Gay, lesbian, bi-sexual and transgender rights were not dealt with at Vatican II—it was not yet time—but it is time now! Not allowing all the voices at the table gives us a “poor” Church, one where the Spirit of God cannot fully be heard or acted upon and until and unless this happens, it strikes a death knell for our beloved Church.
The Scriptures today are very clear. Jeremiah speaks of a time when all people will be gathered together—not just the rich and the famous, but the blind and the lame, the pregnant women and children—all the outcasts of society—we might add those of the “wrong” gender or sexual orientation. The reading from Hebrews speaks of Jesus as the high priest and the gospel reading shares the wonderful story of Bartimaeus who is cured of his blindness. Even in that much of a review, we see the intention of the Spirit to include all under the high priest Jesus who in fact did include all.
Jeremiah is talking about a future time when all will be one, gathered and welcomed. Jesus is indeed named as high priest, but this distinction, came as a result of his giving of himself for the many, for us—in his life, his death, his resurrection—all of it. Bartimaeus receives his sight from Jesus’ intervention; but as Jesus said, it was Bartimaeus’ faith that saved him.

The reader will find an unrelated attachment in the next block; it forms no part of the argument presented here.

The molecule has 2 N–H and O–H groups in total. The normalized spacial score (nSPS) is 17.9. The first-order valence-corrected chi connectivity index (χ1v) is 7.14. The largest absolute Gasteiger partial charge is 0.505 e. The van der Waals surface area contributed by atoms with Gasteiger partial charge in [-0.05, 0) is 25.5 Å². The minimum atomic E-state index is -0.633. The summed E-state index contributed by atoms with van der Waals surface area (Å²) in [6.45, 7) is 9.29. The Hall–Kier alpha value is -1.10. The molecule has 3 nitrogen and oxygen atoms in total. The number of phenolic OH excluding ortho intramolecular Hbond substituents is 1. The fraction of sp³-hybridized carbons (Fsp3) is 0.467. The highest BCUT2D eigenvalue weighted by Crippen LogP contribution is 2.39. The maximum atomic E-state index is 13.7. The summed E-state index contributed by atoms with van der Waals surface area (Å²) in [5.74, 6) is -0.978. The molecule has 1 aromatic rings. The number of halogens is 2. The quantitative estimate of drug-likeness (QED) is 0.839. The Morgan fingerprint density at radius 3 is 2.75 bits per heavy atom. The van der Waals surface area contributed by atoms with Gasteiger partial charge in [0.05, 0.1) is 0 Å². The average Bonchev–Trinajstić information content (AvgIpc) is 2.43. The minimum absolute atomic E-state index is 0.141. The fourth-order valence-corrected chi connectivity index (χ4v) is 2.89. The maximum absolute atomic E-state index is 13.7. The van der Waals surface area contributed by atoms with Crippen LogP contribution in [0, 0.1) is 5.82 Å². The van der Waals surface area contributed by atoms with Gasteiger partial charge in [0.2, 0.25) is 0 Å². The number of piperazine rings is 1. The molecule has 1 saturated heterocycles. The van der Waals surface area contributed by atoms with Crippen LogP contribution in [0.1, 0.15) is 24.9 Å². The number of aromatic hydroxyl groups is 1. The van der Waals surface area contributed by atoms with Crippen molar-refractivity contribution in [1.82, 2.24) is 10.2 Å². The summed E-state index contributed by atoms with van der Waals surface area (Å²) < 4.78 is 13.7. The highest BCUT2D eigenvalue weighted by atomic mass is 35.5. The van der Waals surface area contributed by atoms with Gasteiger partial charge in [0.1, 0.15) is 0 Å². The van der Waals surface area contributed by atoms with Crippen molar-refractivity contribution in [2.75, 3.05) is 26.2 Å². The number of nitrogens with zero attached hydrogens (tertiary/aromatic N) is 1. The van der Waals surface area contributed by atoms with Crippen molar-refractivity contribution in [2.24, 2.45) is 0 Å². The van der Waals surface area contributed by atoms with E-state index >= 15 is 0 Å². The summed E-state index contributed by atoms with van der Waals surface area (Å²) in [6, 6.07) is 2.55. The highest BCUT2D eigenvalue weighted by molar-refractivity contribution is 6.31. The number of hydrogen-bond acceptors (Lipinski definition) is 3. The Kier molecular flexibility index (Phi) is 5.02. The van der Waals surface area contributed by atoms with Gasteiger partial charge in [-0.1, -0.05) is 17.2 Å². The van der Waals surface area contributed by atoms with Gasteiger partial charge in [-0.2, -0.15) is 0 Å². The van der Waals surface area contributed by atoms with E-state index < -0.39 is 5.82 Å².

I think this is an important piece for each of us to remember—Jesus isn’t just running around performing stunts to amaze—he is very much engaging people, meeting them in their need and responding accordingly. I believe too, what Jesus, our brother and loving God is calling forth in each of us, beginning with Bartimaeus today, is the fruits of the cure—the transformation in our lives. The scripture says that Bartimaeus immediately began to follow Jesus along the road. We can assume that it meant that he would become more like the one he followed.